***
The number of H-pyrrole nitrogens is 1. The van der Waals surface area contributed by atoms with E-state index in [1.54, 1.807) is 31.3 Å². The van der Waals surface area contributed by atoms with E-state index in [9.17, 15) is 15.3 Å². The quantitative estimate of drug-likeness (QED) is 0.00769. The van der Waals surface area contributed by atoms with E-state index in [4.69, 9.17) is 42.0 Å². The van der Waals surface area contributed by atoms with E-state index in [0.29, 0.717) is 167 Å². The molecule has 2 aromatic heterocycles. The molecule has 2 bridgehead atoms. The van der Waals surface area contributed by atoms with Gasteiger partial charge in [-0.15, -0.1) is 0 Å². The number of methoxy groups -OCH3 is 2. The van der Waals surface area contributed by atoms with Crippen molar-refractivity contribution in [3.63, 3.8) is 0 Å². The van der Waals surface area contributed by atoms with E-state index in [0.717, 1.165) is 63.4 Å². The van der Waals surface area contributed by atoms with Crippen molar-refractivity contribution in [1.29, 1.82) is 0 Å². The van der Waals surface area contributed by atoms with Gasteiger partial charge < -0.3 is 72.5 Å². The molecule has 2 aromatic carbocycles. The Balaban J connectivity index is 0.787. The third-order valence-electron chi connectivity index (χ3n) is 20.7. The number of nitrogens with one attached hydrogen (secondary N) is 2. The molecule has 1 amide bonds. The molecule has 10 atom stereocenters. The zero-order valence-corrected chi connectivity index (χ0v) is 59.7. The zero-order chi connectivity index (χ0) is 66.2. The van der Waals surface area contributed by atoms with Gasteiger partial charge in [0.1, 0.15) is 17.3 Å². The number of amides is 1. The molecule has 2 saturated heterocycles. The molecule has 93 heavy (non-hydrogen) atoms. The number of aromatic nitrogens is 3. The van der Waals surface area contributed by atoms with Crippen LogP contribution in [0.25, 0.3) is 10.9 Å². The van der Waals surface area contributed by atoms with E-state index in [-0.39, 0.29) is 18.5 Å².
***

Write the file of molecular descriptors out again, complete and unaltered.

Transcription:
The number of H-pyrrole nitrogens is 1. The van der Waals surface area contributed by atoms with E-state index in [1.54, 1.807) is 31.3 Å². The van der Waals surface area contributed by atoms with E-state index in [9.17, 15) is 15.3 Å². The quantitative estimate of drug-likeness (QED) is 0.00769. The van der Waals surface area contributed by atoms with E-state index in [4.69, 9.17) is 42.0 Å². The van der Waals surface area contributed by atoms with E-state index in [0.29, 0.717) is 167 Å². The molecule has 2 aromatic heterocycles. The molecule has 2 bridgehead atoms. The van der Waals surface area contributed by atoms with Gasteiger partial charge in [-0.15, -0.1) is 0 Å². The number of methoxy groups -OCH3 is 2. The van der Waals surface area contributed by atoms with Crippen molar-refractivity contribution in [3.63, 3.8) is 0 Å². The van der Waals surface area contributed by atoms with E-state index in [0.717, 1.165) is 63.4 Å². The van der Waals surface area contributed by atoms with Crippen molar-refractivity contribution in [1.29, 1.82) is 0 Å². The van der Waals surface area contributed by atoms with Gasteiger partial charge < -0.3 is 72.5 Å². The molecule has 2 aromatic carbocycles. The Balaban J connectivity index is 0.787. The third-order valence-electron chi connectivity index (χ3n) is 20.7. The number of nitrogens with one attached hydrogen (secondary N) is 2. The molecule has 1 amide bonds. The molecule has 10 atom stereocenters. The zero-order valence-corrected chi connectivity index (χ0v) is 59.7. The zero-order chi connectivity index (χ0) is 66.2. The van der Waals surface area contributed by atoms with Gasteiger partial charge in [0.1, 0.15) is 17.3 Å². The number of amides is 1. The molecule has 2 saturated heterocycles. The molecule has 93 heavy (non-hydrogen) atoms. The number of aromatic nitrogens is 3. The van der Waals surface area contributed by atoms with Crippen LogP contribution in [0.25, 0.3) is 10.9 Å². The van der Waals surface area contributed by atoms with E-state index in [-0.39, 0.29) is 18.5 Å².